Pitchfork Festival :: Chicago, Day One

b2s-forkJ. Neas here reporting from Chicago. I’ll hand it to Pitchfork – they know how to get a crowd invested in the opening night of a festival. Whether it’s been the previous years’ Don’t Look Back-style album performances or this year’s Write the Night theme, they have guaranteed to have an audience who is looking forward, intensely, to what’s going on on stage. The opening night of this years fest was no different.

They also know how to pace the evening and it was wise to open the festival with a performance by Tortoise. As I tweeted, I wasn’t sure whether it was my only passing knowledge of the band’s work or whether it’s just harder to remember the titles of instrumental pieces, but either way this was a slow way to start the festival. The audience response was solid, but not gigantic. No one was like David Sedaris’ father shouting out requests for “Blue Rondo a la Turk” or anything. It was a gentle beginning.

So leave it to Yo La Tengo to turn up the heat. And whether it was through the gorgeous “Let’s Save Tony Orlando’s House,” the incendiary “Cherry Chapstick,” a bona fide classic like “Tom Courtenay,” or the inspired segue of forthcoming-album track “Periodically Double or Triple” into “Mr. Tough,” it was a spectacular performance that had the crowd responding much more enthusiastically. This was my third time seeing the band – my first electric performance since 2003 – and it was quite possibly my favorite as well.

The Jesus Lizard came roaring back to life next and the audience that was there to see David Yow and company truly were present. I spent a good chunk of the beginning of their set waiting in one of many lines at the festival, but could hear the roar and churn of the band easily from where I was standing. I’m not, personally, fully vested in knowledge of the band beyond a few songs here and there, so I wasn’t really inspired, but for those who came to see them, it was obviously a treat. They even did an encore of two songs that ended with Yow surfing the audience, microphone in hand. Not too shabby.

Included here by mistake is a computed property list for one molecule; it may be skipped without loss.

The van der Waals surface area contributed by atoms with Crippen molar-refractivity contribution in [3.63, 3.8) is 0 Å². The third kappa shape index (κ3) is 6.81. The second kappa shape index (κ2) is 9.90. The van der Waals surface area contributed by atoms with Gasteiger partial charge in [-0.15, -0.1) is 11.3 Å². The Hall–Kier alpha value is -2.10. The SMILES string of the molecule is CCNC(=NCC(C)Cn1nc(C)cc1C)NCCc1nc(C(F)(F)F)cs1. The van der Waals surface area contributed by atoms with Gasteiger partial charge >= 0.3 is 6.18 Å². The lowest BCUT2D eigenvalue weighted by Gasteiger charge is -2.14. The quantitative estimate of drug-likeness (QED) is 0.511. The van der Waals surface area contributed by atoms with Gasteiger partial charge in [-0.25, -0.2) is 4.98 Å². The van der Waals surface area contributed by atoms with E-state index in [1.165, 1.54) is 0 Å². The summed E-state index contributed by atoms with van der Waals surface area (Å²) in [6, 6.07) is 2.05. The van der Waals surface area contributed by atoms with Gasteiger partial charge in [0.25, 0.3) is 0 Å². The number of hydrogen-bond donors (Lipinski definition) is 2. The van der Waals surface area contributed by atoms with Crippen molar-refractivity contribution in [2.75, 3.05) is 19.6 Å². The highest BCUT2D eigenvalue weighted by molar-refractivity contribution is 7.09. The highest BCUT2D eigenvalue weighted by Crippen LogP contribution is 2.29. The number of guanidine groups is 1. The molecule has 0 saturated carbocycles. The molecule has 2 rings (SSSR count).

There’s a reason, though, that they saved a razor sharp band like Built to Spill for last. Doug Martsch knows how to structure a set, even when the songs are given to him, and plowing through classics like “Kicked It In the Sun” and “You Were Right,” or relatively recent additions to the catalog like “Conventional Wisdom” and “Goin’ Against Your Mind” (the latter of which was downright amazing, by the way), this was probably the night’s best performance, nudging out even Yo La Tengo’s thrilling set.

Judging by the roars of approval from the audience – and it’s okay, Doug, that you ignored my two requests; really, it is – the Write the Night format was a pretty big success and it’ll be really interesting to see how it plays out in the Flaming Lips’ set on Sunday night. But until then, there’s a lot more great music to be heard. See you Saturday.

Don’t forget you can follow my exploits (and ramblings) live from the Pitchfork Festival on my Twitter.

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2 thoughts on “Pitchfork Festival :: Chicago, Day One

  1. Did you happen to attend the “official” afterparty? I’ve been waiting for reports to hear how my new favourite band (the Smith Westerns) were.

  2. I didn’t, Kaley, but I had friends who did and they enjoyed them. Said they were extremely tight and put on a good show. Wish I’d gone now.

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